Discussion in 'General Self Defense' started by Bill Mattocks, Jun 19, 2017.
Yeah just shooting isn't hard to teach but when you start putting the tactics in with it is where it gets complicated and takes a lot of training.
Recognizing inward/outward opening doors, open door vs closed door, cutting the pie, etc... all while reading the layout of a structure as you move thru it and knowing the correct tactics to clear it is what takes time.
Add in tactical reloads, transition between rifle and pistol and clearing malfunctions under high stress also takes time.
I just re-read the post in question and it still does not seem to be specific to only that attack in Britain but, instead, your use of the word "similar" and repeated comparisons to the U.S. seem to imply a much more generic and general application.
Bollocks, you haven't read what I said have you, I never said there was a preference for suicide bombs read it again.
Nowhere did I say there was a preference, I said I would 'suggest' so you are wrong. it was a suggestion which you could have agreed with or disagreed with however it was not a statement so no I'm not wrong. You are on your high horse misunderstanding what I right just for an argument.
Yes. But still less time and direct instruction than is typically required to gain a green belt.
You should know by now that I never imply I say what I think, to imply leaves it open for people to make their own interpretation and they are invariably wrong as yours is.
Apparently you didn't read it either. You specifically wrote, and I quote, "I would suggest however that in the USA knowing that all police are armed as well as many civilians, the situation would be changed. There wouldn't be any attacks with knives or guns but a straightforward suicide bomb."
I was being nice. What you wrote was "there wouldn't be any."
You're kidding me, right? I don't see how any reasonable reading of that could possible be interpreted that way.
Which is why I quoted you post: "I would suggest however that in the USA knowing that all police are armed as well as many civilians, the situation would be changed. There wouldn't be any attacks with knives or guns but a straightforward suicide bomb."
Whatever. We've had these discussions before, like the last time you wilfully insisted I was handing out belts without grading the students. I'm not continuing with this as I have better things to do.
If you want to be an expert in all things policing in the UK fine, if you want to be the expert in all things fine. Just stop skewing what I write to fit what you want to write. You have deliberately misunderstood just the same as you usually do, only this time it's not carrying on over various threads and various arguments. It finishes here. I'm not taking this in the way you mean it to be taken, personally, so wind your neck in and carry on pontificating about someone else's words. I'm off to have my dinner.
Disagree it takes a lot of training to be able to operate smoothly in high pressure circumstances.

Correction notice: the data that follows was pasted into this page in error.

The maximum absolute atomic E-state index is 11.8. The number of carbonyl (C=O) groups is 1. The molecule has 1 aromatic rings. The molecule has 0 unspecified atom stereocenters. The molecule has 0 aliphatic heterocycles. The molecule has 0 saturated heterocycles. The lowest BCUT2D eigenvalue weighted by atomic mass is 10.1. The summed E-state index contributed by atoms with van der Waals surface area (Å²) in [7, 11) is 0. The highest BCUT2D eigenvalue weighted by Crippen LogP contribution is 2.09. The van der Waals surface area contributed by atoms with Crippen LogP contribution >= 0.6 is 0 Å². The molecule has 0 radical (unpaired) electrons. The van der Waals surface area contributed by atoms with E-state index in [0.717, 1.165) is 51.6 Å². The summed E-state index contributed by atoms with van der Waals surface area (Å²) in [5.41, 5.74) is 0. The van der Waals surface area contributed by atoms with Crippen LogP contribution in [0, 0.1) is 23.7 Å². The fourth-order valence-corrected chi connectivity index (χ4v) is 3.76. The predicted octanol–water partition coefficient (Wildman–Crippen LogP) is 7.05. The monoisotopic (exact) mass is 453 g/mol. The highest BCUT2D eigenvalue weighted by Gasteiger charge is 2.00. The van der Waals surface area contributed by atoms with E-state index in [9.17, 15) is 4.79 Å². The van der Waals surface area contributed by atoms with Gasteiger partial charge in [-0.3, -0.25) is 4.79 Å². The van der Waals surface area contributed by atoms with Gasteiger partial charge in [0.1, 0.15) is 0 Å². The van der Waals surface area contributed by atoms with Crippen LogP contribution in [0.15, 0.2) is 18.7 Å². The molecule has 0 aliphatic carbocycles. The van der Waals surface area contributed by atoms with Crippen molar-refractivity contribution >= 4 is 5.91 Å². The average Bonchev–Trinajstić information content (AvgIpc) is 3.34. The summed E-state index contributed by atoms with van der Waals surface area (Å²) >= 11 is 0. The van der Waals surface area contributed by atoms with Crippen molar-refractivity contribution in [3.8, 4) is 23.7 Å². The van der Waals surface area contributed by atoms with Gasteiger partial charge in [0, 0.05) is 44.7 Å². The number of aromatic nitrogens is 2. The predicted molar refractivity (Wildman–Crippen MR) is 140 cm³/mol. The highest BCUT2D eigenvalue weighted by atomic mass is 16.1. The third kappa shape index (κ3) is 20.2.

You can show guys exactly how to clear a building and then put them under stress with simmunitions firing back at them and it is nothing how you showed them.
Takes a lot of training to get on the same page to where you can work thru a building and clear it properly.
Well that escalated quickly.
Which, first, wasn't what I wrote and, second, irrelevant to this.
Nice straw man you got there.
Define "a lot."
Yes, it requires training and practice. How much is the current question.
How did we move from making reliable head shots at combat pistol distances under stress to team building clearing?
It happened when I wrote that 8 minutes is a horrifyingly long time for the victims and Tez seemed to believe that I was challenging all of Britain to a duel.
100s of hours
I was pointing out that the training involved to be part of a specialized unit that responds to active shooters is probably more than just green belt level. It's more than just being able to shoot a target.
Why don't we all have a Fresca?
Working as part of a unit requires a lot more training and effort, I agree. But accurate shooting of a dynamic target under stress doesn't require hundreds of hours. OTOH, being part of a team that does that as one unit, I agree, does.
Being able to shoot someone may well be as easy as you say, but knowing when and who to shoot in a chaotic situation is another issue. Is it true that US police officers are issued a gun as soon as they graduate from the academy? (as little as 20 weeks training?) When you consider that in the UK, in order to even apply for an armed officer position you have to have been a regular PC for 2 years, it's quite a large difference.
Yes if you pass the standards required to carry them.
But we have a culture where we are comfortable with guns and are experienced with them than ya'll are.
Prior to becoming a LEO, I had been handling firearms since I was 10 years old.
8 minutes is a horrifyingly long time if you are armed as well though.
Holding off terrorists on your own with a pistol is a big ask.123
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